“These days we are feeling a huge amount of pressure — pressure from the so-called authorities in Kiev and pressure from the West,” she said as she met with Crimean leaders. “Threats, announcement of sanctions, banned entry — all this comes from the helplessness when there is no legal argument.”
Dmitry Rogozin, the head of the Russian armaments industry, said Moscow needs to take up the cause of ethnic Russians in Moldova’s breakaway region of Transnistria, which has been outside Moldova’s control since the early 1990s. Now that Moldova is moving to sign an agreement with the E.U., Rogozin said, it is time for Russia to act. Rogozin is one of 11 Russians and Ukrainians named on the U.S. sanctions list announced Monday.
Putin traced Russian roots in Crimea to the baptism there of Vladimir, who converted the Russian people to Christianity just over 1,000 years ago. Putin mentioned that the bones of Russian soldiers who fought the British and French in the 19th century, and of Soviet soldiers who fought the Germans in World War II, are buried all across the Crimean Peninsula.
“All these places are sacred to us,” he said. After noting that Soviet leader Nikita Khrushchev assigned Crimea to Ukraine in 1954, Putin argued that Russia by rights should have gotten back the peninsula in 1991 when the Soviet Union dissolved.
Russia was not “simply robbed, it was plundered,” he said.
He also touched on Russians’ roots in the Ukrainian heartland, in a way that many Ukrainians may not have found reassuring. “We sympathize with the people of Ukraine,” he said. “We’re one nation. Kiev is the mother of all Russian cities.”
He described today’s Kiev as a city where a legitimate protest was overtaken by those plotting a coup, backed by “foreign sponsors,” and where government ministers cannot act without getting permission “from the gunmen on the Maidan” — a reference to Independence Square, the heart of the protest movement that ousted pro-Russian President Viktor Yanukovych. “We have no one to negotiate with,” Putin said.
Ecstatic Russian lawmakers watched as Putin and Crimean leaders signed a treaty of accession as soon as the Russian leader was done speaking, and the Kremlin said afterward that it considers the treaty to be in force though it awaits ratification by parliament.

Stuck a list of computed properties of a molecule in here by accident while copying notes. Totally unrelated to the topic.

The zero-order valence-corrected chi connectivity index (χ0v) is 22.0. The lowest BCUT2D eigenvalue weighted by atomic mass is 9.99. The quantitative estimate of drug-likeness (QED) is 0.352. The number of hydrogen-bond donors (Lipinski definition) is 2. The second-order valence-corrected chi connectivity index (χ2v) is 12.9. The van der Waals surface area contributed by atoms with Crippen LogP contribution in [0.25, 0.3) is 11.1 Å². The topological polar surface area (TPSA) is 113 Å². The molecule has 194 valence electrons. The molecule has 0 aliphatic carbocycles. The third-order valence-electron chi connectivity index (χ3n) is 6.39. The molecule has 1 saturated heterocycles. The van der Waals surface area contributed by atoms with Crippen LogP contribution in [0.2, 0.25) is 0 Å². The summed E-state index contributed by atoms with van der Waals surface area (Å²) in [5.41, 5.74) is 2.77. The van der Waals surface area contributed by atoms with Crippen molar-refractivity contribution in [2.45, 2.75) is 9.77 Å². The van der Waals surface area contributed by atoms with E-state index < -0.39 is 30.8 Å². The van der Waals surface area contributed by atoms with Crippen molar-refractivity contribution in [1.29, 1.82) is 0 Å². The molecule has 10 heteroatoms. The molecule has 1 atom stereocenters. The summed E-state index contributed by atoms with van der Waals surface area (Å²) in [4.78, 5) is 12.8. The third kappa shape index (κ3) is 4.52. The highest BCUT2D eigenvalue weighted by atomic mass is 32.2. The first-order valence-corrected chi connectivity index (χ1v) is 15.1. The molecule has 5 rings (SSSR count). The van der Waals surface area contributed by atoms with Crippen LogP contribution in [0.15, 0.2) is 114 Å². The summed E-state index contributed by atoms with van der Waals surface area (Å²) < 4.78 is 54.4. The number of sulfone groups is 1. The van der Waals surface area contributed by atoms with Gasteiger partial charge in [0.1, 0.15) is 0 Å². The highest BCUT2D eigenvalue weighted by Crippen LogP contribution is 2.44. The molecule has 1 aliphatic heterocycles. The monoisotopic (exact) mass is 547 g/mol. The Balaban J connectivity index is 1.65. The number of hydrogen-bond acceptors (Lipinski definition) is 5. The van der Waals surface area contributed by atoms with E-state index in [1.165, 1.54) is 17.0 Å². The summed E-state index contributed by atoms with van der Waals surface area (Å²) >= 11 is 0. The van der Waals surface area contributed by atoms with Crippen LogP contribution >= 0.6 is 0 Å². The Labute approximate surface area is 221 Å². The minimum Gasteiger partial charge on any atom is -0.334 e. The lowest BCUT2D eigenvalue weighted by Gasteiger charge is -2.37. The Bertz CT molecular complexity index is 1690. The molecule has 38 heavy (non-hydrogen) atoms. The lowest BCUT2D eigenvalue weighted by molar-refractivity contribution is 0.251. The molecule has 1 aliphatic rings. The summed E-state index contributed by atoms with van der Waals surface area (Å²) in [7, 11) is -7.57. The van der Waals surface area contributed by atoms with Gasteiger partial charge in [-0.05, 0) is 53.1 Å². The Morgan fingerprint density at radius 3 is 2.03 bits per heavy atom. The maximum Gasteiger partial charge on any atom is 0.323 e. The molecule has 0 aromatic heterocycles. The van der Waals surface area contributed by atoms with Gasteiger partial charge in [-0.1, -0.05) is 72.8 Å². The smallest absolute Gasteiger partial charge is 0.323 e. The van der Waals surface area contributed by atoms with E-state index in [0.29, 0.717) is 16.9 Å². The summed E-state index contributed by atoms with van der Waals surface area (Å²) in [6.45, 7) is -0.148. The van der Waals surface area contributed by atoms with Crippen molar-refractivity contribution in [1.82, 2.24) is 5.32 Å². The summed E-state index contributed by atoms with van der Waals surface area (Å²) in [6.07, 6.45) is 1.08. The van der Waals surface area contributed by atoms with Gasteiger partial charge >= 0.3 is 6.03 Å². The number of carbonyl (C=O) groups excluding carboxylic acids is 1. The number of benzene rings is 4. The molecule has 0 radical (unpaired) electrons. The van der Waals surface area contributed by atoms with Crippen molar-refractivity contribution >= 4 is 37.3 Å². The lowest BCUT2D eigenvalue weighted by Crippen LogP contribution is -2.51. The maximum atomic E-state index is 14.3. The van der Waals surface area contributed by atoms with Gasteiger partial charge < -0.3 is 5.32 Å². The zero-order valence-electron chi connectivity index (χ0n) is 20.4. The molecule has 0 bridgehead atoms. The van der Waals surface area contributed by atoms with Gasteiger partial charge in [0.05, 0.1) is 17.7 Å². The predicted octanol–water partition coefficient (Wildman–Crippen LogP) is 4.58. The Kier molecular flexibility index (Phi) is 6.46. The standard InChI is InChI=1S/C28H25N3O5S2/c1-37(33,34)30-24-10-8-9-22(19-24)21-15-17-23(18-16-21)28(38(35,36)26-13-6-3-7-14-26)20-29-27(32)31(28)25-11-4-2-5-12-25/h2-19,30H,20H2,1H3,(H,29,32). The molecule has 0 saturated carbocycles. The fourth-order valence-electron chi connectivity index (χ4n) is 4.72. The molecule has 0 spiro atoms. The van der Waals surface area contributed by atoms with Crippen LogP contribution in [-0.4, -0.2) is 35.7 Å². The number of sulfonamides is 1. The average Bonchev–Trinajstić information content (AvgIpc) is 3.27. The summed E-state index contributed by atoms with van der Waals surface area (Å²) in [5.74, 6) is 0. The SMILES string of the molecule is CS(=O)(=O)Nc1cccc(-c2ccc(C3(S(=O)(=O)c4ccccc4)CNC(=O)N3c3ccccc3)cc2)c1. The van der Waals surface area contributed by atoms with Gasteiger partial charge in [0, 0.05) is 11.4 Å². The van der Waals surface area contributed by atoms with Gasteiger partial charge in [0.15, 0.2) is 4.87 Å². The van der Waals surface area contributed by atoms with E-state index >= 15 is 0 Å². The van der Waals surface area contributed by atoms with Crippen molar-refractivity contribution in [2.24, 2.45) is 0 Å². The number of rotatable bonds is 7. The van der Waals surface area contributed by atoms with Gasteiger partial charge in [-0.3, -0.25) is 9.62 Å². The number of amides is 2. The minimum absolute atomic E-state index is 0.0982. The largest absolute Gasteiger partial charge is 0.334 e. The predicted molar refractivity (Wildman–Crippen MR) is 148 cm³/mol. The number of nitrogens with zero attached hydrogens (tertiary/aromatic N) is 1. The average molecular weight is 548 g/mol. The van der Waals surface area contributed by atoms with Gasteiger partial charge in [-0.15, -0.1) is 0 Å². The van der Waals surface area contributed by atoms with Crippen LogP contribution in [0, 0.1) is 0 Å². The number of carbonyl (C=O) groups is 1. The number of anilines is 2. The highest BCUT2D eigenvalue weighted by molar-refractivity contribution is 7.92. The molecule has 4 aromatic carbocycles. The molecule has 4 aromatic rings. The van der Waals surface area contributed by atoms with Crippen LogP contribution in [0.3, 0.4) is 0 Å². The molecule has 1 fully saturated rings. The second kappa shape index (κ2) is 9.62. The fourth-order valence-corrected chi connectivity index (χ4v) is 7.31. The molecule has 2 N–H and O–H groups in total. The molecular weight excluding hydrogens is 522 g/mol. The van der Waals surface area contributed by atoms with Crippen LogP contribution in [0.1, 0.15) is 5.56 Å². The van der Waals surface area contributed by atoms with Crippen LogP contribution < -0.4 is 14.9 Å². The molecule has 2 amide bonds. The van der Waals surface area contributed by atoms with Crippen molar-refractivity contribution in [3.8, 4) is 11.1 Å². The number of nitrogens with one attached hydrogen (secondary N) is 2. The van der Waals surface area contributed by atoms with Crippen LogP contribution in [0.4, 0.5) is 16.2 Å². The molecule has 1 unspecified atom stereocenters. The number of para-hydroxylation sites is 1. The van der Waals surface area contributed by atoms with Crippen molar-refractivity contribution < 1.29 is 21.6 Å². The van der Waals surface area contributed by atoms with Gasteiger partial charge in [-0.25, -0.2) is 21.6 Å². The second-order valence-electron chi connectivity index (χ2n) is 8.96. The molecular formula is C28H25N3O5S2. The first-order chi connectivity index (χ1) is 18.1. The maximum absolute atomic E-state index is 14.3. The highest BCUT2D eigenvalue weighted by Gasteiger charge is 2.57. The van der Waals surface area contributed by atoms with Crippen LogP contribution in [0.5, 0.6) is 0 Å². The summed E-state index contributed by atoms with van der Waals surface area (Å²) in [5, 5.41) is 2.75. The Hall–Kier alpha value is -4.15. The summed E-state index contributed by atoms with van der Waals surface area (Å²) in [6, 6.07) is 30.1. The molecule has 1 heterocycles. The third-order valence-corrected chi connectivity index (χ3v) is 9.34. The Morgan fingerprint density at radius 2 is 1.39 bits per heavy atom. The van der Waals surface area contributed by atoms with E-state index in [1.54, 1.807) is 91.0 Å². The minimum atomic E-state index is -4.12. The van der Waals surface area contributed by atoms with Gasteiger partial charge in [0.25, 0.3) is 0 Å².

The city of Sevastopol also entered the Russian Federation, as a separate entity — a status it traditionally enjoyed as an important military center.
In the early evening, Putin addressed a large celebratory rally on Moscow’s Red Square. “After a difficult, long and exhausting journey, Crimea and Sevastopol have returned to Russia — to their home harbor, their home shores, their home port,” he said.
In Kiev, Ukrainian Prime Minister Arseniy Yatsenyuk gave a nationally televised address Tuesday — pointedly using the Russian language — in which he seemed to recognize the limits of the situation. He pledged that Ukraine would not join NATO and sought to reassure ethnic Russians and the government in Moscow.
Putin’s words were freighted with a sense of betrayal, said Samuel Charap, a senior fellow for Russia and Eurasia at the International Institute for Strategic Studies in Washington. Putin portrayed the United States and the West as using Ukraine and other countries as a battlefield on which they could prevail over Russia — and he got two standing ovations for doing so.
“I think it’s a trap we’ve gotten ourselves into about whether the sense of betrayal is rational or not,” Charap said. “The question is: Do they believe it or not? I think we underestimate the power of the grievance narrative by narrowly attributing it to a propaganda campaign or paranoid fantasies of a ruthless dictator. If this is what influences the decision-making climate, we have to deal with it.”
Kathy Lally and Anthony Faiola in Kiev, Scott Wilson in Warsaw and Carol Morello in Sevastopol contributed to this report.